August 23, 2011
An interview with Shunee Yee, President & CEO of CSOFT
“You know… that’s not how business works,” Yee said, illustrating a graph in the air with sharp ups and downs. “Rather than a static graph, business is more of a spiral. If it doesn’t climb up, it will slip down. And at every turning point there is a threshold.”
Yee is a lady of typical Southern Chinese build—delicate, graceful, restrained, and with an artistic temperament. Yet within a few minutes of conversation with her, you can’t help but acknowledge the strong incisiveness and acumen of a practical businesswoman.
Under Yee’s direction, the senior managers at CSOFT are fully aware of the fact that they cannot manage effectively from their comfortable office chairs. Their boss has led by example; having just recently personally traveled to Europe to secure a new major customer, and in spite of their flourishing business, they are frequently reminded of the potential challenges inherent in developing a false sense of security. “Bill Gates told his employees about the success of Microsoft. He also often reminded them that, in terms of bankruptcy, Microsoft could be as close as 90 days away,” Yee added. “I can say that, as far as bankruptcy is concerned, CSOFT could be as close as 30 days away. Everyone at CSOFT must maintain a sense of urgency, responsibility, and never let their guard down.”
Recently, Yee told The Week, she has been in frequent contact with top domestic and international investment funds. Revving up for the capital market is her next task— to help her company take the plunge from “good to great.”
Q: I’m surprised to see people of so many different nationalities working at CSOFT’s headquarters. How many foreign nationals are employed at your company? Have there been any conflicts at work as a result of cultural differences?
A: Well, in our Beijing office alone, we have employees representing more than 20 different nationalities, so you can imagine how difficult it can be to maintain a unified company culture. I was once joking with my team that – at our annual operations summit – we should make up our own version of Mambo Number 5, as in, ‘A little bit of Russia’s all I need. A little bit of France is all I see,’ etc. In our office, here and there, we always hear people say, ‘He is so French’ or ‘She is so German.’ Whenever I hear things like this, I always want to respond, ‘Can’t we all just be so CSOFT?!’ Once our team members learn to possess this kind of mindset, they naturally figure out how to balance things. They’re no longer shy about their unique culture, and they learn how to better collaborate with, compromise and appreciate each other.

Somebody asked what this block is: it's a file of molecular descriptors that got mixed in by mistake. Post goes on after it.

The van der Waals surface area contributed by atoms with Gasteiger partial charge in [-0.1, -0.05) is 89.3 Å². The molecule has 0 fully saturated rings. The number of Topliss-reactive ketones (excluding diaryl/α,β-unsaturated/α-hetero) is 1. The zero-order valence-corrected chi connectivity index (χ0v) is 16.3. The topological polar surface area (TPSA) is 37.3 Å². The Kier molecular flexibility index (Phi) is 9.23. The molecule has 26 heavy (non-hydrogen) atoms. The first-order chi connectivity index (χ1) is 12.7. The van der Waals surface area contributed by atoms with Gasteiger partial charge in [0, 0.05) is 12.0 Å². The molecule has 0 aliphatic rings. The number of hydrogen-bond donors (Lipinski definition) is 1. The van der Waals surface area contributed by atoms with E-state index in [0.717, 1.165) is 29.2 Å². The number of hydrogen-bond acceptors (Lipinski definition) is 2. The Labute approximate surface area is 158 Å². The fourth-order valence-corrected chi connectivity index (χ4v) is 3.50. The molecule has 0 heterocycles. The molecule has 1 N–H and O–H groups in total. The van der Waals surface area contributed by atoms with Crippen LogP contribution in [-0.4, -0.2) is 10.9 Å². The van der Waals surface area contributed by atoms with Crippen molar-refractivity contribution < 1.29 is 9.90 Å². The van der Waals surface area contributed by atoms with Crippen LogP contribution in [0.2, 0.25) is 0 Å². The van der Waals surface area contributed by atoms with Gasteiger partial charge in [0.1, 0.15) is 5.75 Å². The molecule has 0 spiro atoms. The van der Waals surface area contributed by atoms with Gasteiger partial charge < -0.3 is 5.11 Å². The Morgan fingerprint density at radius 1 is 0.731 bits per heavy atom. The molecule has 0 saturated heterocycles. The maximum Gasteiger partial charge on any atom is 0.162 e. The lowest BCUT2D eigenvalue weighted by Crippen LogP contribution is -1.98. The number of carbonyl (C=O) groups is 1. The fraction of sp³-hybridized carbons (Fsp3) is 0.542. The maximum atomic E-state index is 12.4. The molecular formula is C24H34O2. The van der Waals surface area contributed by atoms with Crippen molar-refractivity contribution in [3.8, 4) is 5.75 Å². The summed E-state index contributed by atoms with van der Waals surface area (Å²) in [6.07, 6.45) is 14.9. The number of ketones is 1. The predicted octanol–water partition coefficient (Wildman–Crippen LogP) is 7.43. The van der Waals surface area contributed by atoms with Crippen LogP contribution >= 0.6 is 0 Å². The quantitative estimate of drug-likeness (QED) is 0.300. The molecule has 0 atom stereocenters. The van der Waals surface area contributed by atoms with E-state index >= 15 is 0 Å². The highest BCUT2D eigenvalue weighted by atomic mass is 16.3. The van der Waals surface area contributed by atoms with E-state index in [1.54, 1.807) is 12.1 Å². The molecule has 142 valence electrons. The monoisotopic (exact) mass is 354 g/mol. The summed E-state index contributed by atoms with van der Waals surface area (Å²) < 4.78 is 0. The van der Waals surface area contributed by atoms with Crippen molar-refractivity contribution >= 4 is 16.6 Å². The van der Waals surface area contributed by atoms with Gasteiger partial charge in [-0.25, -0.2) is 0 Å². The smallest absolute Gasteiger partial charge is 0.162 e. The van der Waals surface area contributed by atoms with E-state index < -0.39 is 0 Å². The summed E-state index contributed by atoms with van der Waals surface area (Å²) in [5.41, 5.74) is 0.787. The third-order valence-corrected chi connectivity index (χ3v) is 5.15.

‘One World, One Market’ is CSOFT’s tagline. Our business stands at the intersection of language and technology, touching upon many fields and industries. Some multinational companies are trying to sell their products in foreign markets, and they want to achieve that through simply changing the language interface of their products. But the fact of the matter is that there are many other areas that need to be changed, particularly areas with culturally relative elements. Take the Middle Eastern market for example. For advertisements in this market, it’s not appropriate for a woman to appear in a shirt without sleeves. Locally, these kinds of things will be viewed as indecent or disgraceful. Because of details like this, even for a seemingly simple product, there’s a wealth of targeted cultural data and regulatory information that needs to be taken into account before companies can successfully sell their products overseas.